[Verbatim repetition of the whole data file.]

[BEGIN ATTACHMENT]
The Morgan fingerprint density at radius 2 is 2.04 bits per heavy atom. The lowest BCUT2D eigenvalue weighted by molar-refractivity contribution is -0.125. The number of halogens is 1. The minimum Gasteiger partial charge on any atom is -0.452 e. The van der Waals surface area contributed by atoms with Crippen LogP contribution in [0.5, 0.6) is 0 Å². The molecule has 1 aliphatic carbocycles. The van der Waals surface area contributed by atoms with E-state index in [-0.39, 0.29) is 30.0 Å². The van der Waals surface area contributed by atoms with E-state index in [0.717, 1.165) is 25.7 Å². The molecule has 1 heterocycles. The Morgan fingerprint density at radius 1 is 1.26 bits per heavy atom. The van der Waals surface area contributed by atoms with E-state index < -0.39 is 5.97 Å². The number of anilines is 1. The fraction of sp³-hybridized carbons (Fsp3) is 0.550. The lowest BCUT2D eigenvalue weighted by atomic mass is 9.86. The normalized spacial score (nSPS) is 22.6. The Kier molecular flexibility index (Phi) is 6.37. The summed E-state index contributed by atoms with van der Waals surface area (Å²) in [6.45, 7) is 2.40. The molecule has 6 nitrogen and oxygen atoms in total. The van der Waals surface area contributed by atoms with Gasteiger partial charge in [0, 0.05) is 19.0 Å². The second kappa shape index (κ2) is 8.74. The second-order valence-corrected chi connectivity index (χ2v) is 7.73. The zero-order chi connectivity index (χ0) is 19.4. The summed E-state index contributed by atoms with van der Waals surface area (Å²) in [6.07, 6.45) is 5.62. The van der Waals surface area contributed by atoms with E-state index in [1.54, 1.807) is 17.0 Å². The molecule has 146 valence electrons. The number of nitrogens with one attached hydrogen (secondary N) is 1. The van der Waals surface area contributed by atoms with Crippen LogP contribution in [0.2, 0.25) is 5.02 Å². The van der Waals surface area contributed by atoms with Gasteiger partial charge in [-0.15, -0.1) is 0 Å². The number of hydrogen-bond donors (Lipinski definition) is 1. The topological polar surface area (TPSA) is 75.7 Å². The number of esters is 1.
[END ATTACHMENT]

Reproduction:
The Morgan fingerprint density at radius 2 is 2.04 bits per heavy atom. The lowest BCUT2D eigenvalue weighted by molar-refractivity contribution is -0.125. The number of halogens is 1. The minimum Gasteiger partial charge on any atom is -0.452 e. The van der Waals surface area contributed by atoms with Crippen LogP contribution in [0.5, 0.6) is 0 Å². The molecule has 1 aliphatic carbocycles. The van der Waals surface area contributed by atoms with E-state index in [-0.39, 0.29) is 30.0 Å². The van der Waals surface area contributed by atoms with E-state index in [0.717, 1.165) is 25.7 Å². The molecule has 1 heterocycles. The Morgan fingerprint density at radius 1 is 1.26 bits per heavy atom. The van der Waals surface area contributed by atoms with E-state index < -0.39 is 5.97 Å². The number of anilines is 1. The fraction of sp³-hybridized carbons (Fsp3) is 0.550. The lowest BCUT2D eigenvalue weighted by atomic mass is 9.86. The normalized spacial score (nSPS) is 22.6. The Kier molecular flexibility index (Phi) is 6.37. The summed E-state index contributed by atoms with van der Waals surface area (Å²) in [6.45, 7) is 2.40. The molecule has 6 nitrogen and oxygen atoms in total. The van der Waals surface area contributed by atoms with Gasteiger partial charge in [0, 0.05) is 19.0 Å². The second kappa shape index (κ2) is 8.74. The second-order valence-corrected chi connectivity index (χ2v) is 7.73. The zero-order chi connectivity index (χ0) is 19.4. The summed E-state index contributed by atoms with van der Waals surface area (Å²) in [6.07, 6.45) is 5.62. The van der Waals surface area contributed by atoms with E-state index in [1.54, 1.807) is 17.0 Å². The molecule has 146 valence electrons. The number of nitrogens with one attached hydrogen (secondary N) is 1. The van der Waals surface area contributed by atoms with Crippen LogP contribution in [0.2, 0.25) is 5.02 Å². The van der Waals surface area contributed by atoms with Gasteiger partial charge in [-0.15, -0.1) is 0 Å². The number of hydrogen-bond donors (Lipinski definition) is 1. The topological polar surface area (TPSA) is 75.7 Å². The number of esters is 1.